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New data presented on efficacy of Simponi® (golimumab) in treating patients with active non-radiographic axial spondyloarthritis

MSD () announced findings from the GO-AHEAD study[1] showing that patients with active non-radiographic axial (nr-AxSpA) treated with injections of Simponi® (golimumab) 50 mg every four weeks for 16 weeks had significantly greater improvements in disease activity and on (MRI) than patients treated with . These data were presented at the 2014 American College of Rheumatology (ACR) annual meeting in Boston, US. Additionally, Janssen Biologics B.V. (Janssen) has also announced that a Type II Variation has been filed with the seeking approval of golimumab for the treatment of severe active nr-AxSpA. The application is supported by data from the GO-AHEAD study.

GO-AHEAD was a Phase 3b, double-blind, randomised, placebo-controlled trial that, for the first time, evaluated subcutaneous golimumab 50 mg versus placebo, administered every four weeks, in patients aged 18-45 years, with active nr-AxSpA. The primary endpoint of the study was to determine the percentage of patients who achieved at least a 20 per cent improvement in Assessment in Ankylosing Spondylitis (ASAS 20) criteria at week 16. The study also assessed a subgroup of patients who showed objective signs of inflammation (OSI) by MRI or elevated C-reactive protein (CRP) at baseline. This subset of patients comprised approximately 80 per cent of the total population. Golimumab was well-tolerated and generally had a favorable benefit-risk profile.

Dr Paul Robinson, Medical Director, MSD UK commented: ‘These results show the value of golimumab in managing the disease activity and inflammation in patients with this debilitating disease, enabling them to function better in their day-to-day activities.’

Key findings

At week 16, ASAS 20 was achieved by a greater percentage of patients treated with golimumab than placebo (71.1 percent versus 40.0 percent, respectively; P< .0001) and ASAS 20 improvements were also seen in the OSI subpopulation (76.9 percent versus 37.5 percent, respectively; P<.0001). Similarly, key secondary endpoints at week 16 were attained in more golimumab-treated patients compared to placebo, including:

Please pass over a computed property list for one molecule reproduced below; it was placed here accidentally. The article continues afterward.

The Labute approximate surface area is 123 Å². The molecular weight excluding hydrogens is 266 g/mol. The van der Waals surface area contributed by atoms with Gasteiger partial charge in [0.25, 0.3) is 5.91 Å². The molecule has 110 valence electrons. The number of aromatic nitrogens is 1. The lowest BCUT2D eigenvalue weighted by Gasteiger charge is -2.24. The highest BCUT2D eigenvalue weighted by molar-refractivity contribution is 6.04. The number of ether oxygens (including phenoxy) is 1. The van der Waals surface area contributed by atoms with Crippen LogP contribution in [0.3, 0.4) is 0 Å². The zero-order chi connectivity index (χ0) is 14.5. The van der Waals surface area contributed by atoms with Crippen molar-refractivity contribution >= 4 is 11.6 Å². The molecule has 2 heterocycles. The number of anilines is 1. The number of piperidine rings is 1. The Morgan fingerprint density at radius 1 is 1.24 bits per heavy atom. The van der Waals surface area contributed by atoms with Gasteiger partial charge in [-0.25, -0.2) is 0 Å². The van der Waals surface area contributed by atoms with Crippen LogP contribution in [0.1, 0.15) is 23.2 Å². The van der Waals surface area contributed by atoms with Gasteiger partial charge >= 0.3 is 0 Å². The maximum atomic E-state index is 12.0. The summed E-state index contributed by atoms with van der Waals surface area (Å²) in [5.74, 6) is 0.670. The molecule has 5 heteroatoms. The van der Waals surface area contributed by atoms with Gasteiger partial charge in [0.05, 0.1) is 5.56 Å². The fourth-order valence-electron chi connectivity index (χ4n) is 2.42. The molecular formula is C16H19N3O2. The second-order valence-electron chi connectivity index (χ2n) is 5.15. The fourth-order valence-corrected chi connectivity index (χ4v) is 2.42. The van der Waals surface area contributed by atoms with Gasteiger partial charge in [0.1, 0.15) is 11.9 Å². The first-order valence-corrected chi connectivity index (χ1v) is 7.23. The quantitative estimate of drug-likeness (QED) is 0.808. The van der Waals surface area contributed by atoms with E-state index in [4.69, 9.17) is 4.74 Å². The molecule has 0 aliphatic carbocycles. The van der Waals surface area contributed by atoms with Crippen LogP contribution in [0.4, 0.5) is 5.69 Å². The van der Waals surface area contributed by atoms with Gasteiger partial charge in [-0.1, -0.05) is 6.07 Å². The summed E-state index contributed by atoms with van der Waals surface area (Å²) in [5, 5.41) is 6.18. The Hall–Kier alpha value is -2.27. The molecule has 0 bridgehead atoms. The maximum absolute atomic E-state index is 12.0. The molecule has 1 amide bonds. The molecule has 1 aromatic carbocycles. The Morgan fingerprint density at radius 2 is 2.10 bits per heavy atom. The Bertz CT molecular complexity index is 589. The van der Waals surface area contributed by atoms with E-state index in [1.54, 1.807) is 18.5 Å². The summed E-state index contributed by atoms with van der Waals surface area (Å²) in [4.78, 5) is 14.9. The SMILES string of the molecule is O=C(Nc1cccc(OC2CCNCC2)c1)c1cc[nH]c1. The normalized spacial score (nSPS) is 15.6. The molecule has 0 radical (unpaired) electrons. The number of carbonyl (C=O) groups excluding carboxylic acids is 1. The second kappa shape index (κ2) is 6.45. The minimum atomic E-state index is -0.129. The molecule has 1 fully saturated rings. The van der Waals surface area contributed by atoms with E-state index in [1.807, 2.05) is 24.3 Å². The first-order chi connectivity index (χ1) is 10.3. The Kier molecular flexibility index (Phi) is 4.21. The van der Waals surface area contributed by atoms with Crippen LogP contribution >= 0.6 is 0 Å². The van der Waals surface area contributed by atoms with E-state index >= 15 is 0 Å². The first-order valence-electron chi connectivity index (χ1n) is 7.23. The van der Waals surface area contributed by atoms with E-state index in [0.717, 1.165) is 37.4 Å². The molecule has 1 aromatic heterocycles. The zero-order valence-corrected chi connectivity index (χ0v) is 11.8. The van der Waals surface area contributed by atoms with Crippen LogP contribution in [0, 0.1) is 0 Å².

• ASAS 40 response – All Patients: 56.7 per cent versus 23.0 per cent, respectively; P< .0001; OSI Population: 60.3 per cent versus 22.5 per cent, respectively; P<.0001
  • ASAS partial remission – All Patients: 33.0 per cent versus 18.0 per cent, respectively; P=.0136; OSI Population: 34.6 per cent versus 18.8 per cent, respectively; P=.0204
  • Attainment of at least 50 per cent improvement in Bath Ankylosing Spondylitis Disease Activity Index (BASDAI 50) – All Patients: 57.7 percent versus 30.0 percent, respectively; P< .0001; OSI Population: 59.0 percent versus 28.8 percent, respectively; P<.0001

Mean Spondyloarthritis Research Consortium of Canada (SPARCC) MRI sacroiliac joint score improvements from baseline to week 16 were also greater in patients treated with golimumab than placebo: -5.3 versus -0.9, respectively in the overall population (P< .0001) and -6.4 versus -1.2, respectively in the OSI population (P<.0001).

NICE and spondyloarthritis

In the UK, NICE (National Institute for Health and Care Excellence) is currently reviewing the guidelines for the diagnosis and management of spondyloarthritic conditions, including nr-AxSpA.[2] Additionally, a NICE Multiple Technology Appraisal (MTA) is in progress evaluating the use of adalimumab, certolizumab, etanercept, infliximab and golimumab for the treatment of ankylosing spondylitis and non-radiographic axial spondyloarthritis, with publication anticipated in July 2015.[3]


1. J.Sieper et al. A Randomized, Double-Blind, Placebo-Controlled, 16-Week Study of Subcutaneous Golimumab in Patients with Active Nonradiographic Axial Spondyloarthritis. Abstract 2938. American College of Rheumatology, Boston, 15-19 November, 2014 http://acrabstracts.org/abstracts/a-randomized-double-blind-placebo-controlled-16-week-study-of-subcutaneous-golimumab-in-patients-with-active-nonradiographic-axial-spondyloarthritis/ Accessed November 2014.

2. NICE. Spondyloarthritis: the diagnosis and management of spondyloarthritis. Available at https://www.nice.org.uk/guidance/gid-cgwave0688/documents/spondyloarthritis-final-scope2. Accessed November 2014.

3. NICE. Ankylosing spondylitis and axial spondyloarthritis (non-radiographic) – adalimumab, etanercept infliximab and golimumab (incl rev TA 143 and TA 233). Available at http://www.nice.org.uk/guidance/indevelopment/gid-tag355. Accessed November 2014.

Source: MSD